Health diagnosis and testing of banana genetic resources

Contributors to this page: Bioversity International, Belgium (Ines Van den Houwe); IITA, Nigeria (Dominique Dumet, Badara Gueye).

List of pests and diseases of quarantine importance for banana

The list below mentions some of the pests/diseases that were considered important worldwide, but many of them may or may not have relevance in specific countries. It also does not consider pests/diseases of limited relevance (e.g. only important in very few countries).

America has the greatest diversity of banana pests, followed by Africa and then Asia. Damage in Africa is often high due to the lack of natural predators of pests. Damage is greatest in the dry season or in dry areas with low or irregular rainfall.

Additional information is available on this website in the section Safe Transfer of Germplasm (STOG).

Options for testing procedures

Recommended methods to detect the presence of each pest or disease.


Any accession officially deposited in the genebank (regardless of its origin) should have a representative sample indexed for banana viruses.

There are three Virus Indexing Centres (VIC) – CIRAD in France, QDPI in Australia or PPRI in South Africa – recognized by Bioiversity, using standard protocols as described in the FAO/IPGRI Technical Guidelines for safe Movement of Germplasm for Banana (FAO/IPGRI 1996).






Testing intervals/seasons

Testing before the material is introduced into the genebank or to the field is important to reduce transfer of diseases or pests.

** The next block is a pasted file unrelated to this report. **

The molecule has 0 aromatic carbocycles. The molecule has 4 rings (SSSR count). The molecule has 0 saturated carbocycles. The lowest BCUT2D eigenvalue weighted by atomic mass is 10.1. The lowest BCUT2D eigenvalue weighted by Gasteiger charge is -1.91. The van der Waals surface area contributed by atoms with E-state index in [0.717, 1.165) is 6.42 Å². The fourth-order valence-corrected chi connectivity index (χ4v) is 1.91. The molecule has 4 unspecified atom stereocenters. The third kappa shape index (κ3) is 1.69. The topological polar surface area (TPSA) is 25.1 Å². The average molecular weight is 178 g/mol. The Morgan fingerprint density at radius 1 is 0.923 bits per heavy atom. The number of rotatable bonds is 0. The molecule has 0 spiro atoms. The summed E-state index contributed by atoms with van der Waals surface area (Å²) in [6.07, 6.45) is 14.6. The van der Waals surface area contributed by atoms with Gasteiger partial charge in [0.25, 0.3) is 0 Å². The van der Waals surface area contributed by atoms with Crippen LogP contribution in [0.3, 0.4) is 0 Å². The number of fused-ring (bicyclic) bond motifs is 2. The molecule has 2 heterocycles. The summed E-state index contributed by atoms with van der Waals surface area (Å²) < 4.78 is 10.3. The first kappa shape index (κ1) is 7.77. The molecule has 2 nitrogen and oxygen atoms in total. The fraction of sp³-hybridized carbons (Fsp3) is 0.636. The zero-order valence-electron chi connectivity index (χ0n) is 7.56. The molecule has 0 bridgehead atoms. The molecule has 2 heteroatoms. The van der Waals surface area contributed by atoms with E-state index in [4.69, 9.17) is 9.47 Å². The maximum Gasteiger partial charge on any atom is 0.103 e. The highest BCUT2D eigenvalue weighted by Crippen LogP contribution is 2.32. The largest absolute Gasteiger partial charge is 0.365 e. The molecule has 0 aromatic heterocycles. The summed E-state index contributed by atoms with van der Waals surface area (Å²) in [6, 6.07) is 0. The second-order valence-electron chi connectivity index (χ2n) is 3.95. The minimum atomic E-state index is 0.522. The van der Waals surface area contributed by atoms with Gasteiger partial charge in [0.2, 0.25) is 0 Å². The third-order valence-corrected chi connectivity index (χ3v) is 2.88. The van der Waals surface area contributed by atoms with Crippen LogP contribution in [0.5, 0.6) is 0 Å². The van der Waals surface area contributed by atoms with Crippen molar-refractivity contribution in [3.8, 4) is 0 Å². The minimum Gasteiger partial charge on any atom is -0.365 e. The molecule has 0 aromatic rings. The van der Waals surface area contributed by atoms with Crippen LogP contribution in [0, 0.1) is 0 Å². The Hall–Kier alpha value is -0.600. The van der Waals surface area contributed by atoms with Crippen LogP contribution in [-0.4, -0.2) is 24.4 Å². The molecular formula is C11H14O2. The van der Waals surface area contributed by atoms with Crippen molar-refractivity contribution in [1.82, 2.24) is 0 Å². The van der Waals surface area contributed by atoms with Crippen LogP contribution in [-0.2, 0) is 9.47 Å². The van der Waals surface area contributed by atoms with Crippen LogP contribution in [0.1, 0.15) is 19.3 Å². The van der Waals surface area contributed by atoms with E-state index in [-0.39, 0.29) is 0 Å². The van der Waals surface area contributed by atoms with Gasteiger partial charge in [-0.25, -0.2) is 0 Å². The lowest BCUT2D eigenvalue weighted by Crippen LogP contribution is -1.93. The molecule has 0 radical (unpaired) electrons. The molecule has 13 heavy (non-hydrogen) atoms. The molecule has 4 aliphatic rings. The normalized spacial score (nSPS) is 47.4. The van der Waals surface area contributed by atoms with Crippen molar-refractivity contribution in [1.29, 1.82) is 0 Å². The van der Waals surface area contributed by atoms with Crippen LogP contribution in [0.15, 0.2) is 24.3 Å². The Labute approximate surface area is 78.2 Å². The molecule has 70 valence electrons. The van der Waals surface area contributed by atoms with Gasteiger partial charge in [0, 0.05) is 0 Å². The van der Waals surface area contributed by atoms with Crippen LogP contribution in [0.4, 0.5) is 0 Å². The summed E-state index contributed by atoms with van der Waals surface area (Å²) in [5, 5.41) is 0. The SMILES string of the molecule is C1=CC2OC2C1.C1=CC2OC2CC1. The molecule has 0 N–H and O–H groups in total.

Weeds, insects and nematodes

Recording information during health diagnosis

The following information should be recorded for each health diagnosis step:

References and further reading

Diekmann M, Putter CAJ, editors. 1996. FAO/IPGRI Technical Guidelines for the Safe Movement of Germplasm. No.15. Musa spp. 2nd edition. Publisher: Food and Agriculture Organization of the United Nations, Rome; International Plant Genetic Resources Intstitute, Rome, Italy. 28 pp. Available here.

Helliot B, Panis B, Frison EA, De Clercq E, Swennen R, Lepoivre P, Neyts J. 2003. The acyclic nucleoside phosphonate analogues, adefovir, tenofovir and PMEDAP, efficiently eliminate banana streak virus from banana (Musa spp.). Antiviral Research (NLD), 59 (2):121-126. An abstract of this publication can be read here.

Van den Houwe I, Guns J, Swennen R. 1998. Bacterial contamination in Musa shoot tip cultures. International Symposium on Banana in the Subtropics. Acta Horticulturae 490:485-492. An abstract and purchase of the publication is available here.

Van den Houwe I, Panis B, 2000. In vitro conservation of banana: medium term storage and prospects for cryopreservation. Razdan MK, Cocking E, editors. Conservation of Plant Genetic Resources in vitro. Vol. 2. M/S Science Publishers, USA. pp. 225-257.

Van den Houwe I, Panis B, Arnaud E, Markham R, Swennen R. 2006. The management of banana (Musa spp.) genetic resources at the IPGRI/INIBAP gene bank: the conservation and documentation status. In: Segers H, Desmet P, Baus E, editors. Tropical biodiversity: science, data, conservation. Meeting: 3rd GBIF Science Symposium, Brussels, 18-19 April 2005. pp. 141-150. Available here. (8 MB)

Van den Houwe I,  Swennen R. 2000. Characterization and control of bacterial contaminants in in vitro cultures of banana (Musa spp.). Meeting: International Symposium on Methods and Markers for Quality Assurance in Micropropagation. Acta Horticulturae
530:69-79. An abstract and purchase of the publication is available here.

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The Genebanks

The 11 CGIAR genebanks currently conserve 730,000 of cereals and grain legumes, forage crops, tree species, root and tuber crops, bananas and crop wild relatives.